Nuclear Fusion, Shiny Objects, and Glitzy Desserts
An advance in basic research makes nuclear fusion the latest shiny object in energy technology. It mustn’t distract from real decarbonization options that are already set for prime time.
With this week’s announcement of a breakthrough in nuclear fusion research, the latest shiny object in energy officially landed.
Scientists and politicians waxed enthusiastic after 192 lasers at California’s Lawrence Livermore Laboratory bombarded a small hydrogen pellet with just over two megajoules of energy and freed up three megajoules of heat, the first time after 70 years of trying that a fusion reaction produced more energy than it consumed.
The experiment ran less than 100 trillionths of a second. It didn’t take much longer to cue the over-the-top celebration.
“Fusion breakthrough is a milestone for climate, clean energy,” The Associated Press headlined.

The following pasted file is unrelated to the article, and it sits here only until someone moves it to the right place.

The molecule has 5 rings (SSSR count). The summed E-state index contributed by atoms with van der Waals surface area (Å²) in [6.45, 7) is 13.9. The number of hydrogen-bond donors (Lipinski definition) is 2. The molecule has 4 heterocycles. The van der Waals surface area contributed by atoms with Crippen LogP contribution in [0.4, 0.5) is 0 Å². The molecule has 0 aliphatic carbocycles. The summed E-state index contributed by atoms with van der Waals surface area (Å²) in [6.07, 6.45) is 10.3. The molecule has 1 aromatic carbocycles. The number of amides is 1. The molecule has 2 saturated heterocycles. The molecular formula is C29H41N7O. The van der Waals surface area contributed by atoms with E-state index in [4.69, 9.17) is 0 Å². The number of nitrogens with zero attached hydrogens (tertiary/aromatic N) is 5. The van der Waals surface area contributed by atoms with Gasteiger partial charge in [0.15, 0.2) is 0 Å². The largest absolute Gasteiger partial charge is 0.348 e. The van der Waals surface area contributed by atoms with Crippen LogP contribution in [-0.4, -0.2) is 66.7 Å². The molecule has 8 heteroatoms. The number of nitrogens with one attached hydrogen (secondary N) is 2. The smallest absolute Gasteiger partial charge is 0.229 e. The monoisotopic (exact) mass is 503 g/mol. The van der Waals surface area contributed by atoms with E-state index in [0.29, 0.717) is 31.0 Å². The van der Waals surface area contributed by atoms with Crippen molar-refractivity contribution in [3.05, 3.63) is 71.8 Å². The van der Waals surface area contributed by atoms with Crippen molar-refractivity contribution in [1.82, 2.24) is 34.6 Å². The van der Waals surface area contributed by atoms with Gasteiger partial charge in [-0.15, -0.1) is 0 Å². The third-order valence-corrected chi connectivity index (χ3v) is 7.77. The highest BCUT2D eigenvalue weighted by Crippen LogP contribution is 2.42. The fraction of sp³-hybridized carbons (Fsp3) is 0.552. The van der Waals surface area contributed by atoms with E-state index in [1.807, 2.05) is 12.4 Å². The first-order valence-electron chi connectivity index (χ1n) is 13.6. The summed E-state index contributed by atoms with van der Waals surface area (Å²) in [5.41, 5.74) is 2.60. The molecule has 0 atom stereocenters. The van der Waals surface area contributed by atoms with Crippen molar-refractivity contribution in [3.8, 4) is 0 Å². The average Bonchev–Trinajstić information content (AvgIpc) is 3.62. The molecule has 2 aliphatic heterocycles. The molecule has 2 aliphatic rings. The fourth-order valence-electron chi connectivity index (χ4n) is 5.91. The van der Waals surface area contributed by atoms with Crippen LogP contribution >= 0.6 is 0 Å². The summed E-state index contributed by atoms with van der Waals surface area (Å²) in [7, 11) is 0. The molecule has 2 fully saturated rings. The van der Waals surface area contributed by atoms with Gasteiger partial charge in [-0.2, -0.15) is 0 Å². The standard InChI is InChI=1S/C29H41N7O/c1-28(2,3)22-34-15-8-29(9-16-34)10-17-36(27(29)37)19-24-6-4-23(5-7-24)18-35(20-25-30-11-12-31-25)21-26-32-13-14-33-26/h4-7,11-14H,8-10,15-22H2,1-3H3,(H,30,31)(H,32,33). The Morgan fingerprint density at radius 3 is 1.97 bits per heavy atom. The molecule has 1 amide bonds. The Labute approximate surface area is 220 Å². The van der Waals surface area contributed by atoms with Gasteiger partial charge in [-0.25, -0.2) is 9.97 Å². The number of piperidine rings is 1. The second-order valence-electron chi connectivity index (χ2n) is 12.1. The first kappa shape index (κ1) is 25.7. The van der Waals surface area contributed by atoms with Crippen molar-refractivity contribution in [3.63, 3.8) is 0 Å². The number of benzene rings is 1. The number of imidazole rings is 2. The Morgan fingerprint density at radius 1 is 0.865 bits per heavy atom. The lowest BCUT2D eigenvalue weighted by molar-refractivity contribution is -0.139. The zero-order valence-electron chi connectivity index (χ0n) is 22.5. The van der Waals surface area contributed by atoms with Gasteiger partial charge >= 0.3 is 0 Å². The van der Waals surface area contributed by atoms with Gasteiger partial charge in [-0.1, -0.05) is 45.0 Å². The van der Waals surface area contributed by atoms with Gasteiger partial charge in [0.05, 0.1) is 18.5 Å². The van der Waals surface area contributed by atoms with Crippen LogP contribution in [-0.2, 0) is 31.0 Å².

“Fusion breakthrough could be climate, energy game-changer,” the Globe and Mail enthused.
In fairness, the actual news coverage behind the headlines was more measured, pointing out that practical uses for nuclear fusion are decades away at best.
But the hype isn’t new. A few years ago, one of my daughter’s profs wowed her college class with the idea that nuclear fusion was right around the corner—just as its boosters have claimed since the 1970s or longer. We agreed that if fusion was a viable option by the time she graduated, I would owe her a glitzy dessert. If not, she would buy.
In the end, I bought the dessert because I’d phrased the question imprecisely. I still won the bet because I got to have a glitzy dessert with my daughter.
But it’s a lot tougher to reframe the win if the attention to nuclear fusion draws time, attention, and dollars away from real-world options to drive down emissions and get the climate emergency under control.